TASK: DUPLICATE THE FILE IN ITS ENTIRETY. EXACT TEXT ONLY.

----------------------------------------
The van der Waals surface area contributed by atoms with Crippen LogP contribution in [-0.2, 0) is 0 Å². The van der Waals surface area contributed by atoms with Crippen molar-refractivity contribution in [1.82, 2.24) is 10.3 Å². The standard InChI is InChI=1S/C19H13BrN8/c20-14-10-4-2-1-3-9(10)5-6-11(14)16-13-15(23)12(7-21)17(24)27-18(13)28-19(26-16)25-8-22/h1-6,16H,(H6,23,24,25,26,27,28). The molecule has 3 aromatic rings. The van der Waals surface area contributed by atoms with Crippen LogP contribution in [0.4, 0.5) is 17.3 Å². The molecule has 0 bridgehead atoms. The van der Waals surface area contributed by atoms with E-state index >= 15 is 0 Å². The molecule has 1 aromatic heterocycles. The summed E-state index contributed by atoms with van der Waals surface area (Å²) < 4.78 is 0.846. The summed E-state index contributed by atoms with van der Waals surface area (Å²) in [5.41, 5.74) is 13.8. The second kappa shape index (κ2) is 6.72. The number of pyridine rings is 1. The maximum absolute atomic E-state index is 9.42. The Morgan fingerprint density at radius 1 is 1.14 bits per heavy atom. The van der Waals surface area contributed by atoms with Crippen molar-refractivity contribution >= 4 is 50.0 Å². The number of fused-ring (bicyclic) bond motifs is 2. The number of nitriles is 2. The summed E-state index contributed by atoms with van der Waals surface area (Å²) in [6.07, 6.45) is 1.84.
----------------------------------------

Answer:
The van der Waals surface area contributed by atoms with Crippen LogP contribution in [-0.2, 0) is 0 Å². The van der Waals surface area contributed by atoms with Crippen molar-refractivity contribution in [1.82, 2.24) is 10.3 Å². The standard InChI is InChI=1S/C19H13BrN8/c20-14-10-4-2-1-3-9(10)5-6-11(14)16-13-15(23)12(7-21)17(24)27-18(13)28-19(26-16)25-8-22/h1-6,16H,(H6,23,24,25,26,27,28). The molecule has 3 aromatic rings. The van der Waals surface area contributed by atoms with Crippen LogP contribution in [0.4, 0.5) is 17.3 Å². The molecule has 0 bridgehead atoms. The van der Waals surface area contributed by atoms with E-state index >= 15 is 0 Å². The molecule has 1 aromatic heterocycles. The summed E-state index contributed by atoms with van der Waals surface area (Å²) < 4.78 is 0.846. The summed E-state index contributed by atoms with van der Waals surface area (Å²) in [5.41, 5.74) is 13.8. The second kappa shape index (κ2) is 6.72. The number of pyridine rings is 1. The maximum absolute atomic E-state index is 9.42. The Morgan fingerprint density at radius 1 is 1.14 bits per heavy atom. The van der Waals surface area contributed by atoms with Crippen molar-refractivity contribution >= 4 is 50.0 Å². The number of fused-ring (bicyclic) bond motifs is 2. The number of nitriles is 2. The summed E-state index contributed by atoms with van der Waals surface area (Å²) in [6.07, 6.45) is 1.84.